Gene editing is a group of technologies that give scientists the ability to change an organism’s DNA. These technologies allow genetic material to be added, removed, or altered at particular locations in the genome. Several approaches to genome editing have been developed. A recent one is known as CRISPR-Cas9, which is short for clustered regularly interspaced short palindromic repeats and CRISPR-associated protein 9. The CRISPR-Cas9 system has generated a lot of excitement in the scientific community because it is faster, cheaper, more accurate, and more efficient than other existing genome editing methods.
One of the challenges that come using CRISPR-based gene editing within humans is that the molecular machinery may sometimes make edits to the wrong section of a host’s genome. This is problematic because it creates the possibility that an attempt to repair a genetic mutation in one location in the genome could accidentally create a dangerous new mutation in another spot. Scientists at The University of Texas at Austin have redesigned a key component of a widely used CRISPR-based gene-editing tool, called Cas9, to be thousands of times less likely to target the wrong stretch of DNA while remaining just as efficient as the original version, making it potentially much safer.
The CRISPR-Cas9 system works similarly in the lab. Researchers create a small piece of RNA with a short ‘guide’ sequence that binds to a specific target sequence of DNA in a genome. The RNA also binds to the Cas9 enzyme. As in bacteria, the modified RNA is used to recognize the DNA sequence, and the Cas9 enzyme cuts the DNA at the targeted location. Although Cas9 is the enzyme that is used most often, other enzymes can also be used. Once the DNA is cut, researchers use the cell’s own DNA repair machinery to add or delete pieces of genetic material, or to make changes to the DNA by replacing an existing segment with a customized DNA sequence.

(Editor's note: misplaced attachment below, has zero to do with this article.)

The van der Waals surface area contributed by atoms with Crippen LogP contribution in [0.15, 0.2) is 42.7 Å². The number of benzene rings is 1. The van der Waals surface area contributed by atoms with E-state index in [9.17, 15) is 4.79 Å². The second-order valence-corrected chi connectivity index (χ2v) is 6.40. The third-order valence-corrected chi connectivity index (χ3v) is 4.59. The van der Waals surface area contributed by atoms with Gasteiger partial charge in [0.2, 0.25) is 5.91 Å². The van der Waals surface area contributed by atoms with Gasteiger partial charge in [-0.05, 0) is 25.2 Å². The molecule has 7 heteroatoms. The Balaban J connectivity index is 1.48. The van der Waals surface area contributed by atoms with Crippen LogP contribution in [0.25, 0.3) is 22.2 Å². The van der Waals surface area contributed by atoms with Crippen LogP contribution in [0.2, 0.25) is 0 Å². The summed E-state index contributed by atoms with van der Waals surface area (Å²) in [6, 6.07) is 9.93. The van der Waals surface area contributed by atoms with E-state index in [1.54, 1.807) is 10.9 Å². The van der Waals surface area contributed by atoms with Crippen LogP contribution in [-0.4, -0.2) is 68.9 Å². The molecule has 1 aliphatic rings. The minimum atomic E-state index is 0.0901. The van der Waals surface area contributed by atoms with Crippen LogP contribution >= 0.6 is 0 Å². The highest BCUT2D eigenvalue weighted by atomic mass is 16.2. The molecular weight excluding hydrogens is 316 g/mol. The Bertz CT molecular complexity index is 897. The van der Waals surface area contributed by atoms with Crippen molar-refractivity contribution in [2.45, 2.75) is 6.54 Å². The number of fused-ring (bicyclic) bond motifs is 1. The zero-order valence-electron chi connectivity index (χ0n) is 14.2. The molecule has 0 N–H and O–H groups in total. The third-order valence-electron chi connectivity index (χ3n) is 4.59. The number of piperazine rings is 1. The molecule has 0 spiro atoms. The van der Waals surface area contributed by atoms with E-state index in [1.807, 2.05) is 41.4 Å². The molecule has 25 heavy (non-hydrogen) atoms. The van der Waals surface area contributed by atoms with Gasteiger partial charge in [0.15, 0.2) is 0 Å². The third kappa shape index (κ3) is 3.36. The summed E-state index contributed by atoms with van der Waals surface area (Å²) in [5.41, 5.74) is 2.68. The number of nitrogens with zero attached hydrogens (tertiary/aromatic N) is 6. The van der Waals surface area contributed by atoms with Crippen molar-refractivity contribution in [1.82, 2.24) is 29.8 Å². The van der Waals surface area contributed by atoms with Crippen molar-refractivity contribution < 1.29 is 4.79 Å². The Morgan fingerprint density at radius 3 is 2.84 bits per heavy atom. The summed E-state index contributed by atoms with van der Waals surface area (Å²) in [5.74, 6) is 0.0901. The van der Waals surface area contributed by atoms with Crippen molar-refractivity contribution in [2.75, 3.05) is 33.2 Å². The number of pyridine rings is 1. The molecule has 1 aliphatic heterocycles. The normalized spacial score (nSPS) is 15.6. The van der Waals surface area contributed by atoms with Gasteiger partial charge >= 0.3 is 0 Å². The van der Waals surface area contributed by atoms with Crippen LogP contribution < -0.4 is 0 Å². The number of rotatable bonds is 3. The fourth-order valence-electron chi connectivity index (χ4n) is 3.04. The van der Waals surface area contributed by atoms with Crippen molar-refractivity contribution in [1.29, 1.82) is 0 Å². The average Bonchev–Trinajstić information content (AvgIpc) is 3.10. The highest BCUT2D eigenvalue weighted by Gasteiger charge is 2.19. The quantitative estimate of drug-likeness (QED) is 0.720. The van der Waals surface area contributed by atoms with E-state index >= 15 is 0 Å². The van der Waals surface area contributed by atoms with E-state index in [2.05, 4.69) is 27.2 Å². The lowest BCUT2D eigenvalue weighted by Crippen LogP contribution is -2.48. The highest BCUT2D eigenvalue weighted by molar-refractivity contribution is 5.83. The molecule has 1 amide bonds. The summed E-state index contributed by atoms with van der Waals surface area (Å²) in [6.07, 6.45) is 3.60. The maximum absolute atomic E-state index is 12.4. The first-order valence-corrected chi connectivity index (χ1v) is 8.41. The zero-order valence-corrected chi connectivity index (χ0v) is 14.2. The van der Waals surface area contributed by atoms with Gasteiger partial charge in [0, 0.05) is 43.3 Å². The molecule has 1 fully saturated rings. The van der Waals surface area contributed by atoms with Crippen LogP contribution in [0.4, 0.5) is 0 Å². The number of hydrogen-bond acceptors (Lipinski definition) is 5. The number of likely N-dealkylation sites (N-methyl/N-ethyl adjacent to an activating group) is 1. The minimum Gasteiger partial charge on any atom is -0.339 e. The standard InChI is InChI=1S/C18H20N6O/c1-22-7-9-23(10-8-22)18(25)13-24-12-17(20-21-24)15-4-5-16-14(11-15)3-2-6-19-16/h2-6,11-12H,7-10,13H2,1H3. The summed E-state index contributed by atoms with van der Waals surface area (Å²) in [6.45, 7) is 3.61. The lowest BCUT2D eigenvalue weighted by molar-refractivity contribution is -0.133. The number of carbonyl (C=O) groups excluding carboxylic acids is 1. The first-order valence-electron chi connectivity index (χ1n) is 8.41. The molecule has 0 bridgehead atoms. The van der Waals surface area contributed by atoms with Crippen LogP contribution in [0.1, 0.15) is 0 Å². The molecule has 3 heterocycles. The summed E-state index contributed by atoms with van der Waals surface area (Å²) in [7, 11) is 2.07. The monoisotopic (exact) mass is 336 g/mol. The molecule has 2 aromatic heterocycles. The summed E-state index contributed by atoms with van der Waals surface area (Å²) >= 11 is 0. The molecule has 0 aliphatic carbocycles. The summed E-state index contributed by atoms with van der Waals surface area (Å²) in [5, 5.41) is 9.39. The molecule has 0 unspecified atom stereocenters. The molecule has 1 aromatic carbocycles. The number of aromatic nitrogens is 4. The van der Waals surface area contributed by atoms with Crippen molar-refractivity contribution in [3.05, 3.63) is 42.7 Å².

Other labs have redesigned Cas9 to reduce off-target interactions, but so far, all these versions improve accuracy by sacrificing speed. SuperFi-Cas9, as this new version has been named, is 4,000 times less likely to cut off-target sites but just as fast as naturally occurring Cas9. Scientists say you can think of the different lab-generated versions of Cas9 as different models of self-driving cars. Most models are really safe, but they have a top speed of 10 miles per hour.
In my opinion, setting aside any and all ethical concerns, genome editing is of great interest in the prevention and treatment of human diseases. Currently, most research on genome editing is done to understand diseases using cells and animal models. Scientists are still working to determine whether this approach is safe and effective for use in people. It is being explored in research on a wide variety of diseases, including single-gene disorders such as cystic fibrosis, hemophilia, and sickle cell disease. It also holds promise for the treatment and prevention of more complex diseases, such as cancer, heart disease, mental illness, and human immunodeficiency virus (HIV) infection.